5 Ways to Help Your Teen With Stress
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5 Ways to Help Your Teen With Stress

5 Ways to Help Your Teen With Stress

As children get older, their sources of stress increase. Teens are more likely than young children to be stressed by events or situations outside the home. Studies show that for younger kids, school-related activities remain their top stressor. For example, a 2013 survey by the American Psychological Association (APA) found that stress was extremely common among teenagers.

Additionally, teens often feel pulled between their family of origin and peer groups. This can lead to a lot of stress as teenagers navigate between the two. Peers may help buffer some pressure but can also trigger the need for approval or acceptance. Therefore, your teen must surround themselves with healthy friends. As a parent, you can provide crucial support to help your child navigate life challenges. 

Here are five ways you can help:

#1. Recognize the Signs of Stress

When it comes to recognizing stress in teenagers, there are a number of key indicators that can give us a sense of whether or not a teen is struggling. 

Spending more time with and confiding in peers is normal for growing up. However, when teens start to avoid their parents or abandon their long-time friendships in favor of new peer groups, this may be an indication that they are experiencing significant stress. 

Another sign can be seen in teens who express excessive hostility toward their family members, particularly when there has been no long-standing conflict. Negative changes in behavior can also indicate stress, such as when a once generally well-behaved teen starts breaking curfew or skipping school on a regular basis. 

#2. Listen to Your Teen

When talking to teens about stress, it is essential to practice active listening and reflection. It helps to remember that adolescents may not be familiar with stress or its meaning. Teens may express feelings of distress in other ways, such as saying that they are worried, confused, annoyed, or angry. Additionally, children and teens may also verbally express stress through negative self-talk, such as saying things like, “No one likes me” or “I’m stupid.”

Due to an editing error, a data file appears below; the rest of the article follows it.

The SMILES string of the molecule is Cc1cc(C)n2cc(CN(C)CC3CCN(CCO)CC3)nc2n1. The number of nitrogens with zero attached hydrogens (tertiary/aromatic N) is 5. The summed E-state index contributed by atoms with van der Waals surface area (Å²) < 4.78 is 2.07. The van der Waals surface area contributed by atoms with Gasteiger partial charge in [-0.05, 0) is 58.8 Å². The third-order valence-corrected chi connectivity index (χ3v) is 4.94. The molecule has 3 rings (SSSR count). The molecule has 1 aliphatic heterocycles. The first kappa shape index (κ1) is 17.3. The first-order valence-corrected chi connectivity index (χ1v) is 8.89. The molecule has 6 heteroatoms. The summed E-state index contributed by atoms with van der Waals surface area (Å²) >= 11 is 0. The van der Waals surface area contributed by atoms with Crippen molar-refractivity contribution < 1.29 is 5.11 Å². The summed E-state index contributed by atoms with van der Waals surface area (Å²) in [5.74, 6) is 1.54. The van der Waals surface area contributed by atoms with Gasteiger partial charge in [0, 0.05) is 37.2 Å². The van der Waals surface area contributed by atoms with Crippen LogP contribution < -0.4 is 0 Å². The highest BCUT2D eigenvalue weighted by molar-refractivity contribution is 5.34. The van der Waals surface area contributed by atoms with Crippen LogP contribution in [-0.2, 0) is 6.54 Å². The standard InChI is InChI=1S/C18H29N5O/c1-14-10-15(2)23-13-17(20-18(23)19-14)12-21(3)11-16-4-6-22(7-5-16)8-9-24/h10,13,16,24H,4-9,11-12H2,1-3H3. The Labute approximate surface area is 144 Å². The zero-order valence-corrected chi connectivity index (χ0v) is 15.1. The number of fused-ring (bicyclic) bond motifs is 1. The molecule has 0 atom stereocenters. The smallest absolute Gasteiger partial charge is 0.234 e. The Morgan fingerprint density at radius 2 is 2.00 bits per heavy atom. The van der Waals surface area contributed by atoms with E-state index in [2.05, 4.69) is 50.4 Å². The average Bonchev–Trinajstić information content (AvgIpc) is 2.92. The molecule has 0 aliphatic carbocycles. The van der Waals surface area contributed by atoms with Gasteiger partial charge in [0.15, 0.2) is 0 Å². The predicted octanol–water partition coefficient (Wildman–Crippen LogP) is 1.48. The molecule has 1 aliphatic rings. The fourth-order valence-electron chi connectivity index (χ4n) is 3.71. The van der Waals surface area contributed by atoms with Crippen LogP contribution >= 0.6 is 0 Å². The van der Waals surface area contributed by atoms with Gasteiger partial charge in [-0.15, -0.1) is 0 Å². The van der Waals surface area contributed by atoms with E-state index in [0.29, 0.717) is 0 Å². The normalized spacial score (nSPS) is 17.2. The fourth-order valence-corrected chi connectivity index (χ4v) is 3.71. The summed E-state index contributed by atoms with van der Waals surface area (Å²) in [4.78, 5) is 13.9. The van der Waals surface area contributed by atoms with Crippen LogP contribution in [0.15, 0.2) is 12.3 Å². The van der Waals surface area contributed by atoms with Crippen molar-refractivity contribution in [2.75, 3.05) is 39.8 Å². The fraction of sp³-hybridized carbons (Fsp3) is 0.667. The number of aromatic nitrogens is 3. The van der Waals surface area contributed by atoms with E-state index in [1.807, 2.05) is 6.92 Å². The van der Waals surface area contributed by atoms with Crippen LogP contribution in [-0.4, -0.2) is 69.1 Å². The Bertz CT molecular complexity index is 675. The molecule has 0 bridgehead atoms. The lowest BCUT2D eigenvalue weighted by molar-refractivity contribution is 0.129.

If you’re talking to a teen who seems to be struggling, it’s vital to acknowledge that their difficulties are real. The key is not to deny what they are going through and how it makes them feel. Instead, have them give you the facts of the hard place they are in and, in response, show them that you understand and empathize with their situation. 

Compassion and understanding can be incredibly helpful for teens who feel like nobody understands what they’re going through. It will also allow your teen to trust you and speak more openly about what is bothering them. 

#3. Name the Emotions 

One way to approach the topic of stress with your teen is to help them first identify how they are feeling in response to the stressor. They might say, “I’m feeling anxious right now,” or “I feel stressed and nervous.” This is the “name it to tame it” technique; research shows that we can better integrate emotions when we label our emotions. 

Once they have labeled their emotions, you can help them brainstorm ways to cope with their stress. This might include: 

  • Deep breathing 
  • Exercises 
  • Journaling 
  • Talking to a trusted friend or family member 

It is critical to provide support and encouragement while also helping them develop skills for managing stress in a healthy way. 

#4. Encourage Physical Activity

Exercising on a regular basis can be a powerful tool for stress management. Exercise provides an opportunity for immediate stress release. 

Exercise as a regular practice can help to reduce the overall level of stress in a teen’s life. When you engage in physical activity regularly, your body becomes more efficient at managing stress. As a result, your teen may feel calmer and more able to cope with difficult situations. This occurs because regular exercise helps us produce endorphins which support a positive mood and feeling good. 

#5. Model Healthy Coping Skills

One of the best things parents can do to help their teens manage stress is to show them healthy coping skills in action. Be honest with your child. Acknowledge what you are going through and talk about how you are handling it.

Some activities that can be helpful in this regard include: 

  • Engaging in physical exercise 
  • Practicing mindfulness or relaxation techniques
  • Spending time with loved ones
  • Spending time in nature
  • Seeking professional support when needed 

By modeling safe and healthy ways to cope with difficult experiences, we can help our teens build the resilience to navigate life’s challenges more effectively. It will also help them develop the confidence and motivation to sustain a healthy lifestyle. 

At Clearfork Academy, we understand that you play an essential role in helping your teen manage stress. We provide group therapy to allow you and your teen to talk openly about stress without judgment or recrimination. We provide this setting because listening to what your teen says is crucial in establishing trust. Talking about stress can also help you and your teen develop a shared understanding of the problem and brainstorm solutions. We also provide programs that implement reflection and physical exercise as tools to help teens reduce stress. Following initial treatment, such activities can also serve as a bonding activity for you and your child. When you work with your teen, you both work together to manage the stress in their life. For more information on how to help your teen with stress, call Clearfork Academy today at (888) 966-8604.